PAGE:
7. Challenge yourself and learn Mandarin
Here comes the fun/scary part, as the official language of People’s Republic of China, Mandarin is notoriously difficult to learn. The bad news is, most Chinese people don’t speak English well enough to tell you where the toilet is, so you will need to know some basic Mandarin to get yourself around the city. But the good news is, Mandarin is not as hard as you think.
First off, Mandarin grammar is fairly easy to grasp at a beginner’s level (I repeat, at a beginner’s level). Secondly, behind the seemingly incomprehensible Chinese characters, there is a certain logic (well, most of the time). Last but not least, the university you are going to will almost certainly provide you with Chinese language/culture courses to help you to get the hang of the language.
Talking about language courses, did you know that as part of the UTFORSK project “Gateway to China”, you can sign up for a free crash course in Mandarin at NTNU from March to May, where you will learn some basics of the language to make sure that you will definitely be able to find those toilets when you are in China!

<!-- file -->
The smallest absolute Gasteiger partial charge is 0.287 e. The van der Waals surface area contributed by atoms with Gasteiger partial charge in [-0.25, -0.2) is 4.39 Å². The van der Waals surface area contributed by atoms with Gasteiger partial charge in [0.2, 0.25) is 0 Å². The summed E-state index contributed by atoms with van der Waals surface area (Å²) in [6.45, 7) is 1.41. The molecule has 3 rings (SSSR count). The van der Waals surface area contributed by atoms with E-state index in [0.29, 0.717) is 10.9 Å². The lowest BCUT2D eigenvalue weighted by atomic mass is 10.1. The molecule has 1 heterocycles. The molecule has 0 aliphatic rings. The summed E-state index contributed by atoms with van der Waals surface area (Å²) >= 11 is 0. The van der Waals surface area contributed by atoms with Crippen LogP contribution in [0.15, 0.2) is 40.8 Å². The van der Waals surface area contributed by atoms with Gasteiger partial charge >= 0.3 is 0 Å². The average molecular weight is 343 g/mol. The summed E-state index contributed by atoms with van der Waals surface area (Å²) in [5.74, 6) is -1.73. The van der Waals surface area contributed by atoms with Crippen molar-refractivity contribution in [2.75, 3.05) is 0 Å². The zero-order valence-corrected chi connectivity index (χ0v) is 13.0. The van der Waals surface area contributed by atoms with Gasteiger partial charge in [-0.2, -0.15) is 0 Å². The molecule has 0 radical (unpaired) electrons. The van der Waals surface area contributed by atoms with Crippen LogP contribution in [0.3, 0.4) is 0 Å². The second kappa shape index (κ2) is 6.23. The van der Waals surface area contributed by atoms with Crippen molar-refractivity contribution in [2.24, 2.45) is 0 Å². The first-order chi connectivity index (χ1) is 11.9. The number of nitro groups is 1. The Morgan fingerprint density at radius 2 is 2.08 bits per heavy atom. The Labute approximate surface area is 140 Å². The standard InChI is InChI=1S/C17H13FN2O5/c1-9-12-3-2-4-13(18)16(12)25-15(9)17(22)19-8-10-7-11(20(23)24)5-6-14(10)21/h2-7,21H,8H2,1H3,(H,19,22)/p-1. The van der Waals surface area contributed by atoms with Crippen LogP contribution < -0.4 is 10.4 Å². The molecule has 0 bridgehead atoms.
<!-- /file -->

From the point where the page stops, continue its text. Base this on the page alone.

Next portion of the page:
8. Sample the amazing Chinese food from different regions
This perhaps will be one of the most fun parts of your stay in China. Chinese food is not the same in China as Chinese food abroad. I had never heard of the dish “Chop Suey” before I left China, and eating a fortune cookie for the first time was as exotic as trying lutefisk.
Chinese cuisine is one of the most varied in the world. Each restaurant in China specializes food from one region, and the differences between all of them are huge. You can try spicy and savory food from provinces of Sichuan, Hunan or Jiangxi; you may also find the use of spices and herbs in Yunnan food unfamiliar given its proximity to Thailand and Myanmar; Halal food from the Chinese Muslim population offers famous dishes such Lamian (hand pulled noodles, 拉面), a national favourite.
Qiaoqiao Wang works at NTNU Energy as China Coordinator in both education and research fields. If you are interested in knowing more about the UTFORSK project Gateway to China and the Mandarin crash course, please take contact.